Foreign Language Sentence Learning – Day 13

Here is today’s overview of the current language project. Yesterday, I made the jump from concentrating on vocabulary to learning sentences. As a guide, I personally had a vocabulary of approximately 300 characters when doing this, and I did it because memorising vocabulary in isolation was becoming boring. Still, 300 characters is not enough, so I am still learning characters using the same method I utilised in week one. With most language learning projects, you’ll get a feel for when to start moving on, but it shouldn’t be later than about 500 words into your learning.

Foreign Language Sentence Learning Method for Today.

Today, my learning is structured around four steps. I’ll go into more detail below, but this is something that applies not just to Mandarin, but to any other foreign language you might want to learn. We must remember that language is a blend of speaking, writing, reading and listening. Getting to the point where you’re good at that is a mixture of learning, controlled practice and free practice.

Foreign Language Sentence Learning: Listening to Sentences

We’ve got the Teach Yourself, Colloquial or program of your choice audio dialogues to listen to. As you know if you’ve been reading along, I’ve got all the notes from Pimsleur as well. We’re going to listen to these intently, and if necessary, check your IPA notes so you know how to correctly sound each syllable. Listen to these until the rhythm is drilled into your brain.

Foreign Language Sentence Learning: Drilling Sentences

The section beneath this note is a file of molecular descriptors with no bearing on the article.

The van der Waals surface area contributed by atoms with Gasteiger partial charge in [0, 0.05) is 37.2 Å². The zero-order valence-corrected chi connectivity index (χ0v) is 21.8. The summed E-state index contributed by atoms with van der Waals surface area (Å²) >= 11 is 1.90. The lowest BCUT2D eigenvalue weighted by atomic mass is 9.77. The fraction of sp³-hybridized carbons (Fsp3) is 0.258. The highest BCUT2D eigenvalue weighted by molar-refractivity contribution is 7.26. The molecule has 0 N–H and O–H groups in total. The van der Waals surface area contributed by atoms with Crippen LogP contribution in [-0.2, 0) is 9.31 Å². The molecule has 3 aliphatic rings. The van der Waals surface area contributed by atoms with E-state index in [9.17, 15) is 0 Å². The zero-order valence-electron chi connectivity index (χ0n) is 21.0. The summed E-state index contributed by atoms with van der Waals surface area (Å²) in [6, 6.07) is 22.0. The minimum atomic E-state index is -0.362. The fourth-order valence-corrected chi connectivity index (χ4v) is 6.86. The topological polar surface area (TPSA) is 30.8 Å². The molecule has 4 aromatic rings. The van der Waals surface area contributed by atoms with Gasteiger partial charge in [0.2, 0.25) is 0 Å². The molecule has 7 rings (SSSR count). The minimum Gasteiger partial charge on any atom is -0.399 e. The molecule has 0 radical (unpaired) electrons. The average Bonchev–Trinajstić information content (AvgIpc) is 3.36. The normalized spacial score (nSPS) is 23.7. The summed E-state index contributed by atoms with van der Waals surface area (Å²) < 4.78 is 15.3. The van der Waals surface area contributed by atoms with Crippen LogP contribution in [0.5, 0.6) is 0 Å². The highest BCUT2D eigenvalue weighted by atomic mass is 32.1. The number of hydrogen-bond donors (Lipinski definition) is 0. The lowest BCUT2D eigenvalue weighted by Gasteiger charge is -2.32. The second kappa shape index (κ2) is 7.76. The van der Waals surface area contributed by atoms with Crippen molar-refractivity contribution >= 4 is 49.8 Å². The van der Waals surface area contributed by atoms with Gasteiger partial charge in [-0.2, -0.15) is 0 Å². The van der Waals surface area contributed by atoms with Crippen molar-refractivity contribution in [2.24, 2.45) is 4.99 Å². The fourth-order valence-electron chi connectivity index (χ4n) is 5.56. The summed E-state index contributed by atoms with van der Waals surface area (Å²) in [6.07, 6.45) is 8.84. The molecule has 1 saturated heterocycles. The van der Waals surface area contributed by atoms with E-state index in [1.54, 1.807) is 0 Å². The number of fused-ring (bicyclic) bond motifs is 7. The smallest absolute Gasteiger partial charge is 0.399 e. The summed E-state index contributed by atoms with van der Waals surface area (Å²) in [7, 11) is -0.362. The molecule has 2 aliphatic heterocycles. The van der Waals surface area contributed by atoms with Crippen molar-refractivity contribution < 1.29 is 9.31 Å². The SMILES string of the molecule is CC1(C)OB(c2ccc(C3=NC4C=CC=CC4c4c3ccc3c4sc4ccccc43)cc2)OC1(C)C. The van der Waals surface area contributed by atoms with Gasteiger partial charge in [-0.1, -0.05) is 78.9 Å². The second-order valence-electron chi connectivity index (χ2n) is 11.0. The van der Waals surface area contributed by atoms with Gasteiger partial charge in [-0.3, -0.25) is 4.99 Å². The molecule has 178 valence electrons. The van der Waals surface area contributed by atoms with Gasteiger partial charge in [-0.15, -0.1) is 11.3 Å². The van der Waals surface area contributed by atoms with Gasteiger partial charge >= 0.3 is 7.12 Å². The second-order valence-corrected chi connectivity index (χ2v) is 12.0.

This is not the fun part. Remember the part above where I told you to listen until it was drilled in? Now, you’re going to write it out until it’s drilled in. If if takes ten times, great. If it takes a hundred, it takes a hundred. You have to get to the point where if somebody held a gun to your head and said, “What’s this sentence?” You’d be able to write it out or say it aloud immediately.

Foreign Language Sentence Learning: Building Sentences

This is the free practice part. It’s no good to simply learn these things academically. You have to use them to create something neww. Nobody opens a box of lego and marvels at the bricks. But it only takes going to Lego-Land to see what amazing things those bricks can build. You must do the same with your sentences. It should be fun. Where’s the cat? How’s the cat? How’s the fish? Keep going.

Foreign Language Sentence Learning: Recording and Playing Back Sentences

If you’ve got a dictaphone app on your phone, use it. You need to say the sentences aloud, and check them against the recordings that you were listening to in step one. You don’t need to keep these recordings, just use them until you get the sounds correct. Imagine as you listen to yourself that you are the native speaker, and tell yourself how to do it better next time. Keep going until you feel like you can’t do any better.

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